Five agents agreed to surrender their licences permanently, and the council also cancelled the licences of three agents, including one who was suspended earlier that year. The four most common allegations found in the council's misconduct cases involved failing to act in the best interest of clients, acting "in a deceptive manner," failing to properly disclose something to the client and incompetence.

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British Columbia has almost 23,000 licensed real estate agents.

The council has regulated the industry since 2005, when it took over the responsibility from the Superintendent of Real Estate, a government-appointed watchdog. But it was the superintendent's office that the province called upon to examine the industry after recent stories by The Globe and Mail and others about practices that appear to allow agents to boost their own incomes without the knowledge of buyers and sellers. A task force is due to release an interim report on that investigation on Friday.

Under provincial law, the council can fine a real estate agent a maximum of $10,000, unlike in Alberta and Ontario, where the maximum fine is $25,000 for similar misconduct. Last year, the council fined four B.C. agents the maximum penalty, while 60 per cent of those fined paid $2,500 or less.

Maureen Coleman, a professional standards adviser for the council, who oversaw investigations for a decade until this year, said her agency asked the province to increase the fines in December, 2014, and expects that the superintendent's task force will address the issue. She said that, as a regulator, she cannot comment on whether the current fines are a disincentive to unethical agents, but added that the council must work with the existing regulations.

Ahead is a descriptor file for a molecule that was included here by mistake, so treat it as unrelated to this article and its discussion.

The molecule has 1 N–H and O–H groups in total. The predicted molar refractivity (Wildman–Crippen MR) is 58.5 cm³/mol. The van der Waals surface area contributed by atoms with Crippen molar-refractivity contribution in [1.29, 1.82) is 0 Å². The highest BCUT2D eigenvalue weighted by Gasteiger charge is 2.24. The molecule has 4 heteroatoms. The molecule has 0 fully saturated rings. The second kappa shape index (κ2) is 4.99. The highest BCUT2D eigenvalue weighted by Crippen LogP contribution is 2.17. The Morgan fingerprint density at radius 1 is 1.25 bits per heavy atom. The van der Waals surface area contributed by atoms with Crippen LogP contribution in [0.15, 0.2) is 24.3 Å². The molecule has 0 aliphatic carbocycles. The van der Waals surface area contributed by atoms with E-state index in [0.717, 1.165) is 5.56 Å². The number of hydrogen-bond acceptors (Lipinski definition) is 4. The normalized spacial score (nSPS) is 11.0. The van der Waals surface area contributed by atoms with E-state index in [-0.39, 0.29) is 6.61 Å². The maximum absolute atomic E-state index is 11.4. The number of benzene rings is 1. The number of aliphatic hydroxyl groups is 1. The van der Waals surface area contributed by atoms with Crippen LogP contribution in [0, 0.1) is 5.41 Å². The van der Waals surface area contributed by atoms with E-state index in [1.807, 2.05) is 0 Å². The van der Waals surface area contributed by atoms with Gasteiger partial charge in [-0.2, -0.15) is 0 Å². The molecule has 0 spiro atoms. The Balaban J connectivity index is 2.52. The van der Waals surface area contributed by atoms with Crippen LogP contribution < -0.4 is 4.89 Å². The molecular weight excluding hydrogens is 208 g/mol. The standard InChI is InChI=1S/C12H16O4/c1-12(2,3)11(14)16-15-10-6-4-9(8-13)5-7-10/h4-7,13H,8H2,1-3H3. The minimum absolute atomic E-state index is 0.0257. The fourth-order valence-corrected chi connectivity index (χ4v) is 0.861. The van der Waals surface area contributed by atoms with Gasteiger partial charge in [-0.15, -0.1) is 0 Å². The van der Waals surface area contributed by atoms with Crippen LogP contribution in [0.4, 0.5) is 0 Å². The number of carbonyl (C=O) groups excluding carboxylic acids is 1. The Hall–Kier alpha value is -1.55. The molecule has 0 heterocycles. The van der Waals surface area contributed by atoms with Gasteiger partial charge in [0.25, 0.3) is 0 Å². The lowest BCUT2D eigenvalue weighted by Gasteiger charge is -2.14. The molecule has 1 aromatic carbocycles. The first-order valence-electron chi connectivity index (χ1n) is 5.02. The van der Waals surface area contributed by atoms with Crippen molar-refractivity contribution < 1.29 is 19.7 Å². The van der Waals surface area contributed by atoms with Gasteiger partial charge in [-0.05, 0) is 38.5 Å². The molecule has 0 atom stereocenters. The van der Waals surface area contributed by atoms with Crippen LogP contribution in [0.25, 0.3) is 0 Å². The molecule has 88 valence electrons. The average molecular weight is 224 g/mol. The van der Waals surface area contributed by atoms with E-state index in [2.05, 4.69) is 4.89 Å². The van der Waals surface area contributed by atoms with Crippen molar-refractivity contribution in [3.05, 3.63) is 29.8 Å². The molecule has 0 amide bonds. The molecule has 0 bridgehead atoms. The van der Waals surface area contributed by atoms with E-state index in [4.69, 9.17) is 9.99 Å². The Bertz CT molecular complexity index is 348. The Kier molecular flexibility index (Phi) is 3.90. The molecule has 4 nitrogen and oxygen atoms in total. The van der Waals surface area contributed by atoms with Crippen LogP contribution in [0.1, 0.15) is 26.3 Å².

"Because $10,000 is the maximum [fine], you can't apply the maximum to all discipline orders – it would be disproportionate depending on what the conduct is," she told The Globe. "We have broad powers to discipline and we're looking for a change with respect to the level of fines."

That is what the Real Estate Board of Greater Vancouver, which guards access to the Multiple Listings Service for its 12,500 members in the region, voted for at its annual general meeting two weeks ago. Noting that market forces had made the existing fines ineffective, the board immediately tripled the potential penalty for any member caught subverting rivals or violating their professional code of conduct from a maximum of $10,000 to $30,000.

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While the board issues its private disciplinary orders much less frequently than the council, its fines average out to a slightly higher amount – $4,821 according to the 22 reports from the past five years that were obtained by The Globe. Those decisions also showed that the average suspension was 30 weeks, which is five times the average length given by the council last year.

But agent Gary Wong says as long as the penalties remain low, bad agents will continue cheating to gain greater profits.

"A $2,000 fine, a repeat of the educational course and, oh, a two-week suspension or 'vacation?' It doesn't affect someone's business," said Mr. Wong, who started selling real estate in the region four years ago after completing an MBA.